Totally agreed. Went to India with a point and shoot, took loads of pictures and it's only when I came back home did I realise that the camera cold have done so much more if only I read the damn manual. Man, what a waste!!
June 28, 2012 09:32 pm
Totally! Also, having spent what, to me, is a sizeable chunk of cash on my camera, you better believe I want full value from it.
And to echo David, it's good to get a guidebook too, as the manual often explains what and where a function is and how it works, but not why you'd use it. The supplemental guide I bought gave a lot of the functions some context. And re-visiting the manual later, as Bill says, often makes more sense.
June 28, 2012 06:16 pm
Simple advice but so true.
I never used to read the manual as I thought it was fun to learn by experimentation.
Then I got a professional camera and "Oh Dear" no automatic setting and "what are all those buttons for?".
I had to read the manual and now it makes so much sense that with a complex piece of kit to understand it fully starting with the manual to find out all that it is capable of.
I think the next article to add to this is "understand the software"
June 28, 2012 05:09 pm
I have put the PDF files for my cameras and flash units on my iPhone. So have them with me all the time.
June 28, 2012 04:56 pm
I like to take my manual with me anytime I think I might be cooling my heels waiting (doctor offices, when I give someone a ride, etc). While I wait, I browse through the manual. I always find something I didn't remember (my mind is a sieve) or something I want to try out next time I'm shooting.
It really annoys me if a vendor doesn't provide an actual printed manual with my product. I want it in print, even if I have to pay extra for it. But, as "gipukan" said, it's also handy to have in pdf form either on your laptop or tablet. If I print it out, I like to do it in large print, so I can actually read the thing!
I enjoy the articles at Digital Photography School -- always something handy. Thanx for the great columns!
June 28, 2012 03:56 pm
100% Agreed to what you said. Yes, I also did and now advice the same to every beginners to take the A5 size print and do the spiral binding for the User's Manual of your camera. Take only one topic a day. Practice it well and get the details of every terms, parameters, features or functions mentioned in the description on that page of manual by searching it for more information available on the net. Some time you might find that you are not even completed one page of that manual in a day, but that is OK.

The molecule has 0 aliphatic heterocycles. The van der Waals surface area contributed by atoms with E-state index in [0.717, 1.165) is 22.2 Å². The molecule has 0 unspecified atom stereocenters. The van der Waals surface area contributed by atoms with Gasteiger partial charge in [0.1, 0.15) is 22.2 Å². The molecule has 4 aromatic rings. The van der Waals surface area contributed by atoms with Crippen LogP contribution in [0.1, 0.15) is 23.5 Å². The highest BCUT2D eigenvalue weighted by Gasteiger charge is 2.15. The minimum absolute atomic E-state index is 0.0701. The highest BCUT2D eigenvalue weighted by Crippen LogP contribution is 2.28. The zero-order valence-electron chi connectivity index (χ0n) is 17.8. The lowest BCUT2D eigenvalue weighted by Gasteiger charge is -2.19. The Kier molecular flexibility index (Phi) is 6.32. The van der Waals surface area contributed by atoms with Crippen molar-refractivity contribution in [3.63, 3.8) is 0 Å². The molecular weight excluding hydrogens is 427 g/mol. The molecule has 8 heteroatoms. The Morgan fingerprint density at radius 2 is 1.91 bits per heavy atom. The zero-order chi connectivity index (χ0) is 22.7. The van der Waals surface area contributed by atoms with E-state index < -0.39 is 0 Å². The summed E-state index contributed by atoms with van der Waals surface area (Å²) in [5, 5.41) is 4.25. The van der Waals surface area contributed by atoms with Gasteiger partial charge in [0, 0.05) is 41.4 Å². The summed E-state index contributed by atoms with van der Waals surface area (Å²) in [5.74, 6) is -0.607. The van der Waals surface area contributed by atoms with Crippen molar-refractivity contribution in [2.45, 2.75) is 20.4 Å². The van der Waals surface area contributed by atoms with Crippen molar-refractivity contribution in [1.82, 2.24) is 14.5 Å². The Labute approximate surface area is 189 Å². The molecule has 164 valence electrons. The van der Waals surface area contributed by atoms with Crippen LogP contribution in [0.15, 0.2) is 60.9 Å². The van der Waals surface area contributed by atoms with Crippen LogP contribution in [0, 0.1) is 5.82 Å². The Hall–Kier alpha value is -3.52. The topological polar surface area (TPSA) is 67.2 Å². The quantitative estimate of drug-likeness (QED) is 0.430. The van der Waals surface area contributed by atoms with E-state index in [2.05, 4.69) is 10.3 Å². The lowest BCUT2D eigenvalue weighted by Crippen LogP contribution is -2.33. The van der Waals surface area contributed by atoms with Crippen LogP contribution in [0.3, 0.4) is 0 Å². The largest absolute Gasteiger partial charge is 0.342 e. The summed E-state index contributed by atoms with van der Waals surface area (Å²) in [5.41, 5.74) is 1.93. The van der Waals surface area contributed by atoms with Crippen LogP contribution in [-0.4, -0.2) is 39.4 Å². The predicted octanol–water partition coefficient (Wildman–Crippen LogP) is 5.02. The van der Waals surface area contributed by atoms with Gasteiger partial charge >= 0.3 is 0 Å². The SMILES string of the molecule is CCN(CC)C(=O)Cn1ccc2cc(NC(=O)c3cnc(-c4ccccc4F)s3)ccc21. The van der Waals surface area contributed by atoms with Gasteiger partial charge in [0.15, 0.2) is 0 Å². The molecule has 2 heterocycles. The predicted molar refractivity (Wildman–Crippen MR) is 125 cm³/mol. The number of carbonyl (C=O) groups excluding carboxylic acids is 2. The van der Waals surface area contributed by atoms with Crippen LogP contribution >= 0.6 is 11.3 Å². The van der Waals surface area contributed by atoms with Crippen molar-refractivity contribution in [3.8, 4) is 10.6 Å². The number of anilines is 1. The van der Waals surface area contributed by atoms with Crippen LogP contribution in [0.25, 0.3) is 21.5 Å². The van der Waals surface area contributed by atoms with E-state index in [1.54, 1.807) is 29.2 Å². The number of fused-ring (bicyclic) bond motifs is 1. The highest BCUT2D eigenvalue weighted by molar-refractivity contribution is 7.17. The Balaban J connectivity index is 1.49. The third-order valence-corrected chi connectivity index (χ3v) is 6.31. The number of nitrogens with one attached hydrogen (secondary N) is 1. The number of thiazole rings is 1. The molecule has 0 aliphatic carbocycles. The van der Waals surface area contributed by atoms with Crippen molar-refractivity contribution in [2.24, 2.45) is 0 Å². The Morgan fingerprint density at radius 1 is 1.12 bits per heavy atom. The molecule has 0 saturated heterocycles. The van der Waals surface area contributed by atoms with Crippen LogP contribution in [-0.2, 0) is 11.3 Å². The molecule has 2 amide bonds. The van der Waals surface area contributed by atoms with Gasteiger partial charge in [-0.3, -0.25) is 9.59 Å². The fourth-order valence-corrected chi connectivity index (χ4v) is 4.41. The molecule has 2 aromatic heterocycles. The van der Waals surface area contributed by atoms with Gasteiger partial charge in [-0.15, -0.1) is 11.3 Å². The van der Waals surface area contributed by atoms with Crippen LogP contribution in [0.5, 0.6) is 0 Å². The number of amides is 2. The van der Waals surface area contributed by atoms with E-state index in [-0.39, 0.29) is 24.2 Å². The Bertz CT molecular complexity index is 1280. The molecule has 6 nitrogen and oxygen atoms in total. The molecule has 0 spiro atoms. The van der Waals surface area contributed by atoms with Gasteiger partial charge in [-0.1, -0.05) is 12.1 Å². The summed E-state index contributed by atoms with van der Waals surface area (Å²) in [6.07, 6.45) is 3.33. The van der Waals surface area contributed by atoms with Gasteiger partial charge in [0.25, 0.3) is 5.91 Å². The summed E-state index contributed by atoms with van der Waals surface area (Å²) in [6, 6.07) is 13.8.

This might sound an old-fashioned to some because I experienced that now a days everyone wants a ready to cook meal or a quick fix solution to every problem without getting into the root cause of it.
The above mentioned method fulfills two vital purpose:-
1. You get familiar with your camera very well (which is essential to use it effectively)
2. You get a systematic learning pattern because the user manuals generally follow an appropriate sequence and they are written in sequence of increasing complexity.
June 28, 2012 01:50 pm
In the words of a great Scottish philosopher "Read The BOOOK"
June 28, 2012 01:17 pm
I couldn't agree more ....I wenrt one step further and at the suggestion from another photographer I purchased a guide book for any new camera body's I purchase from Amazon called Magic Lantern and it is a much more user friendly read that the owners manual that comes with your camera. For under $14 dollars you can't beat it....!!!!! Good advice....JJ
June 28, 2012 01:09 pm
This is great - love your work!
If you are a Sony user Gary Friendman expands the manual concept with all of the cameras - they are must have items and a great read to boot
June 28, 2012 09:52 am
I have sincerely done step one.. Now maybe I need to do step 2.
June 28, 2012 09:25 am
Very much agree, a lot of the capabilities of a camera are overlooked by the photographer.
June 28, 2012 08:25 am
Get is as a pdf and read it on your tablet or not a tablet owner then print is out on an A4/Letter format to make it read easer and to be able to use a marker like you used to in school :)
My mistake I printed and read the XSI manual but I did not do that for my 7D! So here I go pdf on my tablet :)
June 28, 2012 08:06 am
I couldn't agree more. Because I'm a book nerd, I tend read the manual that comes with anything I buy, no matter how ridiculous. I get asked a lot of questions by other photographers and I wonder why they are asking something so simple. It makes sense, they probably didn't read the manual. Or the wealth of other literature out there.
I love the guilty pleasure of people saying I just naturally take great photos when in reality, I simply read the books and followed the instructions.
Step 2 is very important, and I realize why people would scoff. I recently went back and flipped through the owners manual and some of the supplemental books I bought for my camera, and it helps to cement things in your head.
I hope people take your advice, it'll help them out, so long as they remember not to get *too* tripped up in the technical details.
June 28, 2012 07:49 am
How strange this is. Have just started to reread a 3rd party book about my camera and just discovered a feature which I thought was reserved for the higher end models. So yes, I agree, re-read the manual/book as the first time you read the manual/book not everything make sense.
June 28, 2012 06:58 am
Great advice. Now which box did I bury that manual in?